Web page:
WWF’s The Living Planet Report is the world’s leading, science-based analysis on the health of our planet and the impact of human activity. Its key findings? Humanity’s demands exceed our planet’s capacity to sustain us. That is, we ask for more than what we have.
Since the industrial revolution began in the 1800s, the world has been on an unprecedented consumption binge. Since 1950 alone, the world’s people have consumed more goods and services than the combined total of all humans who ever walked the planet before us.
Humanity’s Ecological Footprint the global consumption of food, lumber, and textiles, and our release of carbon dioxide pollution increased almost 2 percent from 2007 to 2008, with more than 83 percent of humanity living in countries where the residents’ demand on nature exceeds what the respective country’s ecosystems can renew, access to these resources will become a determining factor for each nation’s economic success.
“We’ve entered the era of the global auction,” said Global Footprint Network President Dr. Mathis Wackernagel, where nations are forced to compete fiercely for more expensive and less abundant resources. It’s in their own self-interest to preserve and restore the natural assets they have within their borders and avoid ecological deficit spending. In a resource‐constrained world, such spending will become an ever‐more challenging economic burden.”
News was widespread as the global economic crisis set in throughout 2008 and national governments saw their debts balloon. What was missing in the public discourse was that countries’ ecological deficits were rising at the same time even faster.
This model of growth has been devastating. Twentieth century consumption patterns sparked overwhelming levels of environmental deterioration. If allowed to continue unchecked, the dismantling of the natural world will have catastrophic effects. It will almost certainly negate the material gains derived from accelerated consumerism, and may undermine our ability to survive on the planet
As a whole, humanity extracted resources more than 52 percent faster than they could be regenerated, eating into the planet’s existing stock of forests, fisheries, grasslands, and other assets. Meanwhile, prices for many of those assets nearly doubled to tripled in the last 10 years, according to World Bank data.
New trends indicate that global players are putting pressure on their supply chain, which extends into developing countries like India and also their local counterparts and partners. Retailers are evaluating their direct store, distribution center, and supply chain operations to uncover cost-saving and workforce-enhancing opportunities. Companies may rightly ask whether cultivating green consumers is worth all the trouble. We believe that it is not only worth the trouble, but also imperative for success.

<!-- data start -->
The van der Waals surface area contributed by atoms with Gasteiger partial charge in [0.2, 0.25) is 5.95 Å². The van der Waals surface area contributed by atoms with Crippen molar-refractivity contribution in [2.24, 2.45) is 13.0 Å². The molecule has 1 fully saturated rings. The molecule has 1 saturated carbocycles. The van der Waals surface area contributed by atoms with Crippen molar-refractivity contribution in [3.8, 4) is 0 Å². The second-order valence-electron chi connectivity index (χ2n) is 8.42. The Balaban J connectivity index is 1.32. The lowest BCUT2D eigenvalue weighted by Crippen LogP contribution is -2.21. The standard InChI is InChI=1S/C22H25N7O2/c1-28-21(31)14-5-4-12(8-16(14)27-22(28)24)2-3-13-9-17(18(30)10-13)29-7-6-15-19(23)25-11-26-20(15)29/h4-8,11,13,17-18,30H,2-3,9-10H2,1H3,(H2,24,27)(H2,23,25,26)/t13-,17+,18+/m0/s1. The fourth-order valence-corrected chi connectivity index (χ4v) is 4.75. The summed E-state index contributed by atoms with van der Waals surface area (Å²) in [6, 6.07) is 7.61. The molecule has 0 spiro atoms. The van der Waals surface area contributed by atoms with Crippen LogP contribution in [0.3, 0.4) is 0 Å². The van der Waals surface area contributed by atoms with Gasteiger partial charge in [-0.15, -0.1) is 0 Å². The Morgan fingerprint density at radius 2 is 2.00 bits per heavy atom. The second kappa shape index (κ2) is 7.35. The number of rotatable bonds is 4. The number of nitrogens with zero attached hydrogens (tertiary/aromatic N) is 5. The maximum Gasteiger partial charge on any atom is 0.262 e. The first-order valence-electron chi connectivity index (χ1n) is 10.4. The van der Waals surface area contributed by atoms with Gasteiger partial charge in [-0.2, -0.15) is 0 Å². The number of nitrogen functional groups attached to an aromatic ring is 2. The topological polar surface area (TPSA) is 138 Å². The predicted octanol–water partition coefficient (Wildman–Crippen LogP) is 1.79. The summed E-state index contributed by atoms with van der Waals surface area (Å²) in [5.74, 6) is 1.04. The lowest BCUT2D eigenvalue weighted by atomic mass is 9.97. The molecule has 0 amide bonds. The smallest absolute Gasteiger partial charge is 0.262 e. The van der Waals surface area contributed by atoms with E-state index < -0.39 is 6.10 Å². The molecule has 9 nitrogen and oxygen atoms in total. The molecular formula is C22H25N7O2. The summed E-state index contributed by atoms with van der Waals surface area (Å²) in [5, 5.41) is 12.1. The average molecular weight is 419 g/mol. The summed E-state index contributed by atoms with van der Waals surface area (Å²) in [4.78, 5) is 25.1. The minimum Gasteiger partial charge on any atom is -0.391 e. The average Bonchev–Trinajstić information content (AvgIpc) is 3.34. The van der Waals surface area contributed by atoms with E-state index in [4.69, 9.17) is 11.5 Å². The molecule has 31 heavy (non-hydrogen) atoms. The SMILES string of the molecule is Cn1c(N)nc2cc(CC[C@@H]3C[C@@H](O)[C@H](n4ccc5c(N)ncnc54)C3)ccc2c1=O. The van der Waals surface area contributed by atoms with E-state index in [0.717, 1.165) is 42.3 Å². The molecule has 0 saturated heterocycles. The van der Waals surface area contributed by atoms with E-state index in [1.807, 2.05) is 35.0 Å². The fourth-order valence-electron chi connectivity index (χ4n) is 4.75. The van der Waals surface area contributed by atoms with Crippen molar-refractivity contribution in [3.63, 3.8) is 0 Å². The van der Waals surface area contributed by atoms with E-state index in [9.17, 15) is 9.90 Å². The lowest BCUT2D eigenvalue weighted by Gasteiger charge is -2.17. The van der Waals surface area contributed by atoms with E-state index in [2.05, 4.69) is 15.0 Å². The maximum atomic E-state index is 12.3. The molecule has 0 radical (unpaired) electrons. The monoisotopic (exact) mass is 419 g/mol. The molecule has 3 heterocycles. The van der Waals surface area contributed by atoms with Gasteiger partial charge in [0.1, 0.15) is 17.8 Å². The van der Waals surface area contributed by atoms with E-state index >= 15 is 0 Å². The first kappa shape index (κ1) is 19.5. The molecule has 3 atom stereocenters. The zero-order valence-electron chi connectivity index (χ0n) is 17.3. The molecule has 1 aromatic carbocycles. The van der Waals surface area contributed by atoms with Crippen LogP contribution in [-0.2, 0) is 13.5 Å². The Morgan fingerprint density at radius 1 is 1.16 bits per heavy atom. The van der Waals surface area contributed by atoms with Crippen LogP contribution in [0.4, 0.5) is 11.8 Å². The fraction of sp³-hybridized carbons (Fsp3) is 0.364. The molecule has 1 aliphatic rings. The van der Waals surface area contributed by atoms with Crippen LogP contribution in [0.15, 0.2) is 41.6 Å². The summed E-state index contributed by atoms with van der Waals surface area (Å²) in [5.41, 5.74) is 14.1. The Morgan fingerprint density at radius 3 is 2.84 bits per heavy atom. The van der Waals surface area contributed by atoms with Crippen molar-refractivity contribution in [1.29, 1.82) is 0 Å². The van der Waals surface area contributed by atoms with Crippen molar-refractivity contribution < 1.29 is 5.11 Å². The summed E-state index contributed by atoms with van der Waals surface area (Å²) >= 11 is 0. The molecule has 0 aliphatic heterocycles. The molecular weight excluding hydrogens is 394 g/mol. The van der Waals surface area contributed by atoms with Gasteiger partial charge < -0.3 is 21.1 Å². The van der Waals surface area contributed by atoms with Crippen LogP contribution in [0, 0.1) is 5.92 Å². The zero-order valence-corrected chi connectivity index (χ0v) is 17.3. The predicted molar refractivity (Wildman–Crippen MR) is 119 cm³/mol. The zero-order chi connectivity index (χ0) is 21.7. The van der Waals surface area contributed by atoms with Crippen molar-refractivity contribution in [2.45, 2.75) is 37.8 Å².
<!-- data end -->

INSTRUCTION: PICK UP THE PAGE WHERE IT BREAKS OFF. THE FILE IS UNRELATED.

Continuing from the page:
Once businesses remove the obstacles between consumers’ desire to buy green and the actual follow-through of those sentiments, green products could experience explosive sales growth. What’s more, building a reputation as an Earth-friendly corporation can do much more than generate increased revenues from green products. The better a company’s reputation, the more talented the employees it can attract, the more loyalty it can inspire in its customers, and the more it can charge for its products. The Green Imperative is becoming increasingly obvious.
We do have a choice. We can create a prosperous future that provides food, water and energy for the 9 or perhaps 10 billion people who will be sharing the planet in 2050. We can produce the food we need. Solutions lie in such areas as reducing waste; using better seeds and better cultivation techniques; bringing degraded lands back into production; and changing diets – particularly by lowering meat consumption in high income countries. We can ensure there is enough water for our needs and also conserve the healthy rivers, lakes and wetlands from which it comes.
Smarter irrigation techniques and better resource planning, for example, can help us use water more efficiently. We can meet all of our energy needs from sources like wind and sunlight that are clean and abundant. The first imperative is to get much more out of the energy we use – increasing the efficiency of our buildings, cars and factories can cut our total energy use in half.
Within the vast immensity of the universe, a thin layer of life encircles a planet. Bound by rock below and space above, millions of diverse species thrive. Together, they form the ecosystems and habitats that we so readily recognize as planet Earth – and which, in turn, supply a multitude of ecosystem services upon which people, and all life, depend.
Ever-growing human demand for resources, however, is putting tremendous pressure on biodiversity. This threatens the continued provision of ecosystem services, which not only further threatens biodiversity, but also our own future security, health and well-being.
-Bhavna Prasad and Neha Simlai, Sustainable Business, WWF-India
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